Tuesday, July 31, 2018

Little Irritants

(This is the 50th anniversary of my first article in Runner’s World magazine. All year I post excerpts from my book, This Runner’s World.)

August 1997 (retitled in the magazine). I have to laugh that the Los Angeles Times asked me, of all people, to critique the movie “Prefontaine.” I’m no critic. I prefer to look for the good instead of reporting the bad.

But I took on the L.A. Times assignment and had the article bounce back to me twice for rewrites because it wasn’t tough enough. A few runner-readers criticized me for being too tough on the movie. One reader said, “This isn’t like you.”

No, it’s not. I don’t go out of my way to run down the sport and its practitioners, and more often err in the opposite direction by singing their praises too loudly. I write columns that leave you thinking I must like everyone who runs and everything about running.

Not quite. In the interests of realism and balance, I give you the following list of little irritants in the life of this runner. But the Pollyanna in me can’t help adding that enduring these few negatives adds to the appreciation of the many positives. What I don’t like about running:

The first mile of most runs, before you find a rhythm... Running in darkness when each foot plant is an act of faith... Times unreadable in the dark without holding the watch six inches from your face... Looking down in midrun and seeing the watch still reading “0:00”... Looking down after a time trial to find the watch still running... People who ask for the time of day when you’re in the stopwatch mode.

Ending a run early and walking back to the start, even when injury-control demands it... Courses that start downhill and beat up a cold body... Courses that finish uphill and beat down an already tired body... Courses that pass the eventual finish line before you’re finished.

Waiting for stoplights to change... Waiting for traffic to pass before you cross a street... Jumping on and off curbs... Oncoming drivers who won’t dim their lights for a mere pedestrian... Drivers who don’t signal their turns for you, coast through stop signs, won’t yield an inch of their lane on an otherwise empty road, or drive in the bike lane... Bikers startling you as they silently pass from behind... Unseen dogs that first bark when you’re three feet away.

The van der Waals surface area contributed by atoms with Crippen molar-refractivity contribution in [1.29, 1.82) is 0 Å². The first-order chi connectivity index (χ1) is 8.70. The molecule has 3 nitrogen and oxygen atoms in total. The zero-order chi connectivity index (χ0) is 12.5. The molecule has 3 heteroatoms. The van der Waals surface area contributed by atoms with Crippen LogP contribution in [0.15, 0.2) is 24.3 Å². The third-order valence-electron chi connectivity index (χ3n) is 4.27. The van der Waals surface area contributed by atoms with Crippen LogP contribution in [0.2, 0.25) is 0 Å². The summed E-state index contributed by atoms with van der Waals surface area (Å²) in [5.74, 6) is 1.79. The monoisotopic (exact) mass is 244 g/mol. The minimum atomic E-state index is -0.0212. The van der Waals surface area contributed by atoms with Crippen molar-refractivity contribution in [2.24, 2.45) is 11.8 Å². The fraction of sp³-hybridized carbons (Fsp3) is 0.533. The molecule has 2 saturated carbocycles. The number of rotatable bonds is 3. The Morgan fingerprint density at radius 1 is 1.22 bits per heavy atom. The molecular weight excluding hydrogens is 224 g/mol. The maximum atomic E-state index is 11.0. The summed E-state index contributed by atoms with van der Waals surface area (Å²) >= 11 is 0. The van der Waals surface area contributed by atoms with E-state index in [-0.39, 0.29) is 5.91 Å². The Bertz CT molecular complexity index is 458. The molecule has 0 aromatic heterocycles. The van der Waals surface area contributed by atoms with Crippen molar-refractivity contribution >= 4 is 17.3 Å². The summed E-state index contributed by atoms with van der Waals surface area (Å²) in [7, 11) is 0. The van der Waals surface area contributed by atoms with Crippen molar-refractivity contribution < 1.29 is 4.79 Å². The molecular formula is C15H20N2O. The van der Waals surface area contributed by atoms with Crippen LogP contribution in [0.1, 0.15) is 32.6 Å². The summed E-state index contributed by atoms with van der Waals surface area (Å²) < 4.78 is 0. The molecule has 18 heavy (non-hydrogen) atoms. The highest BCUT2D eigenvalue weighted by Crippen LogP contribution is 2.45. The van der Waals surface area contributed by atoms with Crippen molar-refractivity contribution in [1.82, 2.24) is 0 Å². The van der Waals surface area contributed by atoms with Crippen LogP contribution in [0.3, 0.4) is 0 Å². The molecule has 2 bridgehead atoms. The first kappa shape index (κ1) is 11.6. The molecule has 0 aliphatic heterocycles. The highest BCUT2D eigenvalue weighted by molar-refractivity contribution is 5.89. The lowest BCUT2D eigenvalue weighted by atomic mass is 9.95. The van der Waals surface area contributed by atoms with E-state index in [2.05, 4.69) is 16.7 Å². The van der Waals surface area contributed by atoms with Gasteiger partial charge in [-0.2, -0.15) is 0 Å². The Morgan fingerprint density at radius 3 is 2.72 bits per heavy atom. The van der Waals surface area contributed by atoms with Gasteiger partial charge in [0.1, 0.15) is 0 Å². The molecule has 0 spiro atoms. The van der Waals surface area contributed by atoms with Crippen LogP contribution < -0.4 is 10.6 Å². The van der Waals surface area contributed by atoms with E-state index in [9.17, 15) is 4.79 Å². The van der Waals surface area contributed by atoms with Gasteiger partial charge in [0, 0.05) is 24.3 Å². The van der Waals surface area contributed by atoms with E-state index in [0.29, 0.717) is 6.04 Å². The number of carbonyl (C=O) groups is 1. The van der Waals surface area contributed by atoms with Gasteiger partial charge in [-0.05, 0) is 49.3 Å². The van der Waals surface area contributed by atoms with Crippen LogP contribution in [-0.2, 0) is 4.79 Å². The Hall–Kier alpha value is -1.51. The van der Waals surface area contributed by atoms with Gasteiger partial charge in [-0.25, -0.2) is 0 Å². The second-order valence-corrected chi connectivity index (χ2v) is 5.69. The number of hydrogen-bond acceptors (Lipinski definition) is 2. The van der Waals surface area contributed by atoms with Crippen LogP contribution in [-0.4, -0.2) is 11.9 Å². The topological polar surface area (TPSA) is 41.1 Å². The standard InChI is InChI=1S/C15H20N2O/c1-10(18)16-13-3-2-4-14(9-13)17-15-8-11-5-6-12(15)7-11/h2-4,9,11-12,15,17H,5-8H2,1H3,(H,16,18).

A pebble in the shoe that feels like a boulder... A rock stuck in the shoe tread and scraping along the road... Stepping on gum or dog poop on the sidewalk... Stinky shoes from running without socks... Slipping into clammy shoes that haven’t dried out from the last run or the last wash... Shoes that disappear from the market as soon as they become favorites.

Running in long pants that seem to restrict leg motion even if they don’t... Cold hands and ears that make you feel cold all over... Finishing into a headwind... Sudden rain showers that catch you underdressed... Invisible patches of ice on the streets that lurk to tackle you.

Being seen walking, even if you believe in the value of walking breaks... Getting caught making a pit stop, even when you tried to be discreet... Spit and snot that end up on your chin, cheek or chest... Sloshing of food or water in the belly... Swallowing a bug or catching one in the eye.

Walkers who hog the inside lane of the track while you’re running there for time... The looks of business-suited travelers when you walk into a hotel elevator in few clothes and a full sweat... Greeting another runner and not getting so much as eye contact in return... Tailgating by runners who attach themselves to your pace when you want to run alone... Watching healthy runners race when you’re unwell and can’t run.

2018 Update. Twenty-one years later I'd change few of these words. But I could (and sometimes did) go column length on many of these topics. 

[Many books of mine, old and recent, are now available in two different formats: in print and as ebooks from Amazon.com. The titles: Going Far, Home Runs, Joe’s Team, Learning to Walk, Long Run Solution, Long Slow Distance, Miles to Go, Pacesetters, Run Right Now, Run Right Now Training Log, See How We Run, Starting Lines, and This Runner’s World, plus Rich Englehart’s book about me, Slow Joe.]

1 comment:

  1. Hi, Joe! I have a thank you card that I would like to send you in the mail since your stories have helped me so much. Will you please let me know where I can send it? My email address is janabedard@gmail.com.